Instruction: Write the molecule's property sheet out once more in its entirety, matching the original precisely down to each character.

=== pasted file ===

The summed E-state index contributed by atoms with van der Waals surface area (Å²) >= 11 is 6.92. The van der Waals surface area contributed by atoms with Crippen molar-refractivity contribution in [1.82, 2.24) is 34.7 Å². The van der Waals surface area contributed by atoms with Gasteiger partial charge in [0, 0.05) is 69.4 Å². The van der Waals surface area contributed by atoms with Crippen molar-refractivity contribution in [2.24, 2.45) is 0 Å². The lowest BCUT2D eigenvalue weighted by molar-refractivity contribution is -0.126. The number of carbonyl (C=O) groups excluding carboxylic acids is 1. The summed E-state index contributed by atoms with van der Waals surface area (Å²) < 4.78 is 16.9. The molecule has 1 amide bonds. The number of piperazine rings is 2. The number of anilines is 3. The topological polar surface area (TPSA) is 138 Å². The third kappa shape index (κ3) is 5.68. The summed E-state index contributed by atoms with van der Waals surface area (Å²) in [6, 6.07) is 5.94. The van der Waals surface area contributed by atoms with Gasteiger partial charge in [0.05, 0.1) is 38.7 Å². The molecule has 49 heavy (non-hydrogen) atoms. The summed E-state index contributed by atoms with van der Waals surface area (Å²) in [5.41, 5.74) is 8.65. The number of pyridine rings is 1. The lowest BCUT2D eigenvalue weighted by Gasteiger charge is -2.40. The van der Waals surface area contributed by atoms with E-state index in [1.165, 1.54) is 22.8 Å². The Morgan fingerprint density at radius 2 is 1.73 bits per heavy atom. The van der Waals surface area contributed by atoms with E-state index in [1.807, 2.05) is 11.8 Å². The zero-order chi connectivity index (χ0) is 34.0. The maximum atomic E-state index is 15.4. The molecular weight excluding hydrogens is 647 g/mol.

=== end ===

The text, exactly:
The summed E-state index contributed by atoms with van der Waals surface area (Å²) >= 11 is 6.92. The van der Waals surface area contributed by atoms with Crippen molar-refractivity contribution in [1.82, 2.24) is 34.7 Å². The van der Waals surface area contributed by atoms with Gasteiger partial charge in [0, 0.05) is 69.4 Å². The van der Waals surface area contributed by atoms with Crippen molar-refractivity contribution in [2.24, 2.45) is 0 Å². The lowest BCUT2D eigenvalue weighted by molar-refractivity contribution is -0.126. The number of carbonyl (C=O) groups excluding carboxylic acids is 1. The summed E-state index contributed by atoms with van der Waals surface area (Å²) < 4.78 is 16.9. The molecule has 1 amide bonds. The number of piperazine rings is 2. The number of anilines is 3. The topological polar surface area (TPSA) is 138 Å². The third kappa shape index (κ3) is 5.68. The summed E-state index contributed by atoms with van der Waals surface area (Å²) in [6, 6.07) is 5.94. The van der Waals surface area contributed by atoms with Gasteiger partial charge in [0.05, 0.1) is 38.7 Å². The molecule has 49 heavy (non-hydrogen) atoms. The summed E-state index contributed by atoms with van der Waals surface area (Å²) in [5.41, 5.74) is 8.65. The number of pyridine rings is 1. The lowest BCUT2D eigenvalue weighted by Gasteiger charge is -2.40. The van der Waals surface area contributed by atoms with E-state index in [1.165, 1.54) is 22.8 Å². The Morgan fingerprint density at radius 2 is 1.73 bits per heavy atom. The van der Waals surface area contributed by atoms with E-state index in [1.807, 2.05) is 11.8 Å². The zero-order chi connectivity index (χ0) is 34.0. The maximum atomic E-state index is 15.4. The molecular weight excluding hydrogens is 647 g/mol.